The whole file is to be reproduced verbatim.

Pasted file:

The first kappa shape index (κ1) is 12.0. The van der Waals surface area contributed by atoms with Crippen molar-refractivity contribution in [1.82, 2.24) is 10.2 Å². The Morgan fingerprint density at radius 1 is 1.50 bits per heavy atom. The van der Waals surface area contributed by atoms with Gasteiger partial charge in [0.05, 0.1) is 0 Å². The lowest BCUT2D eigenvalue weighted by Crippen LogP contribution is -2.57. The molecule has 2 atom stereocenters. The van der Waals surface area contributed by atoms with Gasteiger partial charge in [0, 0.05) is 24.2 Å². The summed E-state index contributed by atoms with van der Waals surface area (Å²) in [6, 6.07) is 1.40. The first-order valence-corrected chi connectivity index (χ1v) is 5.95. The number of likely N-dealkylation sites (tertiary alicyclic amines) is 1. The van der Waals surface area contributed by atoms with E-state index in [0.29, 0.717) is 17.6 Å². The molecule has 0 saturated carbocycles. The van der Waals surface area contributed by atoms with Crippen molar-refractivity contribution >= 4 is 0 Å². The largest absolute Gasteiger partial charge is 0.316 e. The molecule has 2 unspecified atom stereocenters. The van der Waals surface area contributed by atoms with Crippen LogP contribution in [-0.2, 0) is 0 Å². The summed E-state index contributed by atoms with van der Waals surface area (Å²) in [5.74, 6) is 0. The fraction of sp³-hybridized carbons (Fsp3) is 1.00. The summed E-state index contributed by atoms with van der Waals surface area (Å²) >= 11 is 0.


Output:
The first kappa shape index (κ1) is 12.0. The van der Waals surface area contributed by atoms with Crippen molar-refractivity contribution in [1.82, 2.24) is 10.2 Å². The Morgan fingerprint density at radius 1 is 1.50 bits per heavy atom. The van der Waals surface area contributed by atoms with Gasteiger partial charge in [0.05, 0.1) is 0 Å². The lowest BCUT2D eigenvalue weighted by Crippen LogP contribution is -2.57. The molecule has 2 atom stereocenters. The van der Waals surface area contributed by atoms with Gasteiger partial charge in [0, 0.05) is 24.2 Å². The summed E-state index contributed by atoms with van der Waals surface area (Å²) in [6, 6.07) is 1.40. The first-order valence-corrected chi connectivity index (χ1v) is 5.95. The number of likely N-dealkylation sites (tertiary alicyclic amines) is 1. The van der Waals surface area contributed by atoms with E-state index in [0.29, 0.717) is 17.6 Å². The molecule has 0 saturated carbocycles. The van der Waals surface area contributed by atoms with Crippen molar-refractivity contribution >= 4 is 0 Å². The largest absolute Gasteiger partial charge is 0.316 e. The molecule has 2 unspecified atom stereocenters. The van der Waals surface area contributed by atoms with Crippen LogP contribution in [-0.2, 0) is 0 Å². The summed E-state index contributed by atoms with van der Waals surface area (Å²) in [5.74, 6) is 0. The fraction of sp³-hybridized carbons (Fsp3) is 1.00. The summed E-state index contributed by atoms with van der Waals surface area (Å²) >= 11 is 0.